William Henry Furness
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Rev. William Henry Furness (April 20, 1802 - 1896) was an American clergyman, theologian, reformer and abolitionist.
Furness was born in Boston. In 1823 he graduated from the theological department of Harvard University. He then became minister of the First Unitarian Church of Philadelphia at the age of 22, serving from 1825 to 1875. A close friend of Ralph Waldo Emerson, he presided over a period marked by the growth and increasing prosperity for First Church. A fiery abolitionist, he was a supporter of the rights of all segments of society, including African-Americans and Jews. Following the American Civil War, he raised funds for Black schools the South, including Morehouse College.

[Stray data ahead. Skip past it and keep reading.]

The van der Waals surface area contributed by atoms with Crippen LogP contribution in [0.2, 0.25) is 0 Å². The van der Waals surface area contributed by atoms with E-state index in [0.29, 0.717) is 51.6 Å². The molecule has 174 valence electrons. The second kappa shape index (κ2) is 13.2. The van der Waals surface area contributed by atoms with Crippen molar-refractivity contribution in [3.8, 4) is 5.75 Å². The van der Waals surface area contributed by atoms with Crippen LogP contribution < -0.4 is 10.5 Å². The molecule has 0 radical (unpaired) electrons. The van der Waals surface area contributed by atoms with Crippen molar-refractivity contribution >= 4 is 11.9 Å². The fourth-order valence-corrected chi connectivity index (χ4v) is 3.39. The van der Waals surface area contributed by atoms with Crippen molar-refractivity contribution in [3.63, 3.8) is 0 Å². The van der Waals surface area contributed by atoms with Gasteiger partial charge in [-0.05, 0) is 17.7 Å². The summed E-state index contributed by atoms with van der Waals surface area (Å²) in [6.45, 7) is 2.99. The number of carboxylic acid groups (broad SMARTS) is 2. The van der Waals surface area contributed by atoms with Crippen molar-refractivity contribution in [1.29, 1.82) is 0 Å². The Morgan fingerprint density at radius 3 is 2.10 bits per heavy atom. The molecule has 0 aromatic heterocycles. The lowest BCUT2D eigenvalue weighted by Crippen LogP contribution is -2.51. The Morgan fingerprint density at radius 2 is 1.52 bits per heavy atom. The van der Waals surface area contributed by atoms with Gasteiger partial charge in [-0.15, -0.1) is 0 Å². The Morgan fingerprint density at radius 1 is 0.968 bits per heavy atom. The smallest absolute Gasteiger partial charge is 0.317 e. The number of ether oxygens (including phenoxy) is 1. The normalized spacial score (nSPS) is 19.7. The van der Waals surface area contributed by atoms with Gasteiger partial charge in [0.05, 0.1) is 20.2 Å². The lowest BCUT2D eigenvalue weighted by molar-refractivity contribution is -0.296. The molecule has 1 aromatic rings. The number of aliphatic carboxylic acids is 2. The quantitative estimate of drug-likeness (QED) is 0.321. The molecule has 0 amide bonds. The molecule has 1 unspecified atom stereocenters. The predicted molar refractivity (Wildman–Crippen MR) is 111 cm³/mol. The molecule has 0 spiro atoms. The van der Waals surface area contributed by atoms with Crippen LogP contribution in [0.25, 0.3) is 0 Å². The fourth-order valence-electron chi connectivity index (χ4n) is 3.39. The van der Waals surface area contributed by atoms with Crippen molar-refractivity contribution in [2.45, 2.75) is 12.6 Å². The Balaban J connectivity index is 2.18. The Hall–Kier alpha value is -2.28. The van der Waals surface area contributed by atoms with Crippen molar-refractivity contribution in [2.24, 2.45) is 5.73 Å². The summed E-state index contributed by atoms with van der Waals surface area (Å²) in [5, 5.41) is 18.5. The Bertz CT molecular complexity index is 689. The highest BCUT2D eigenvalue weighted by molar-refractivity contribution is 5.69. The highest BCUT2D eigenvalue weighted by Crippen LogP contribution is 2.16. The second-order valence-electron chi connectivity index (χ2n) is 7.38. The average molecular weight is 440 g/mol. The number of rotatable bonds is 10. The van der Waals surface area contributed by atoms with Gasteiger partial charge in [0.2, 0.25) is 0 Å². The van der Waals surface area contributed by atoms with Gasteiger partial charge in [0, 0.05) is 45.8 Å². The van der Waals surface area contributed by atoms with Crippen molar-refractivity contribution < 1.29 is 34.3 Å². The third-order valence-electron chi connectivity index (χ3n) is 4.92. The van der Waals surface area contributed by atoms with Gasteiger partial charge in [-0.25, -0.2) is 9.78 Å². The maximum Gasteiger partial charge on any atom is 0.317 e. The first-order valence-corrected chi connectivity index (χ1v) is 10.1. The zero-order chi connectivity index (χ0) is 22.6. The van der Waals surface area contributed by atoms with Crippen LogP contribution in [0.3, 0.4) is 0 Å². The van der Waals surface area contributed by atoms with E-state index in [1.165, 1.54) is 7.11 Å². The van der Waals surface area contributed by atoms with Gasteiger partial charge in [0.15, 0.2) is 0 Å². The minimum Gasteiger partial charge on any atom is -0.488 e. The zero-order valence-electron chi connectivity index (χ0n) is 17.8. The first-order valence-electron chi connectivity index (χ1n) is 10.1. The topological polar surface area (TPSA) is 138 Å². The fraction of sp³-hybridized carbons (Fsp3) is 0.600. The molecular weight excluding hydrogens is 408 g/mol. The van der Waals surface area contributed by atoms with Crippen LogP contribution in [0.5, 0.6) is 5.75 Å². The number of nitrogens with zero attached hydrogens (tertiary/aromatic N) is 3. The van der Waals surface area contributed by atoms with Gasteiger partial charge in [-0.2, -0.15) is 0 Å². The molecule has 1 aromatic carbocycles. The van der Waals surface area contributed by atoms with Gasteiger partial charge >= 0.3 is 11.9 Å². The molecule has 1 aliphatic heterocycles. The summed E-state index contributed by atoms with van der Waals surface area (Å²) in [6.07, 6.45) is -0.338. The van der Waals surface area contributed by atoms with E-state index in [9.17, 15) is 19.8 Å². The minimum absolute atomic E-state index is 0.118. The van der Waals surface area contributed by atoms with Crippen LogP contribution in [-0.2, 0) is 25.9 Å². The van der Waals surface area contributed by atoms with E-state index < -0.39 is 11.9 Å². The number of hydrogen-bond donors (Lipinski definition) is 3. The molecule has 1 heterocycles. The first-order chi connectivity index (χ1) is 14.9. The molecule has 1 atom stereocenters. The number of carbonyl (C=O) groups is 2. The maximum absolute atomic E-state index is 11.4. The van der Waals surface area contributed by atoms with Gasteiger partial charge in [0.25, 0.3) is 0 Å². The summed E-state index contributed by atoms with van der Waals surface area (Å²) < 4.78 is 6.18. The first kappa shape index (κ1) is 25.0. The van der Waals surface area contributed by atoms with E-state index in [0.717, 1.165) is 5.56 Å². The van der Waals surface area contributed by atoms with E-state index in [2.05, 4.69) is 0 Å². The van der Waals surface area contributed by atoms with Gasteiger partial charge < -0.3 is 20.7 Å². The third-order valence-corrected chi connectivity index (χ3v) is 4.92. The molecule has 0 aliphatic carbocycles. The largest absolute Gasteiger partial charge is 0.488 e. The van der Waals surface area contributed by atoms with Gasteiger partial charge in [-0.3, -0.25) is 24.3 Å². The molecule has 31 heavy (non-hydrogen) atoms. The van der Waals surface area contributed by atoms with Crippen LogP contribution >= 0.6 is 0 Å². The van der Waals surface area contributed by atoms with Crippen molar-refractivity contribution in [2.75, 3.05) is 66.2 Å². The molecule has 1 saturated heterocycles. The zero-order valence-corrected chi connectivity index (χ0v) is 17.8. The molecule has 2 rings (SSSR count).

In the position of Minister Emeritus, Rev. Furness lived to see the completion of the current First Church building in 1886, designed by his son Frank.
- Remarks on the Four Gospels (1836).
- The Blessings of Abolition (1860)
Rev. William H. Furness, from William Still, The Underground Railroad (1872).
- William Henry Furness, Jr., from American Gallery.
- Heralds of a Liberal Faith - William Henry Furness
- Works by William Henry Furness at Project Gutenberg
- Works by or about William Henry Furness at Internet Archive
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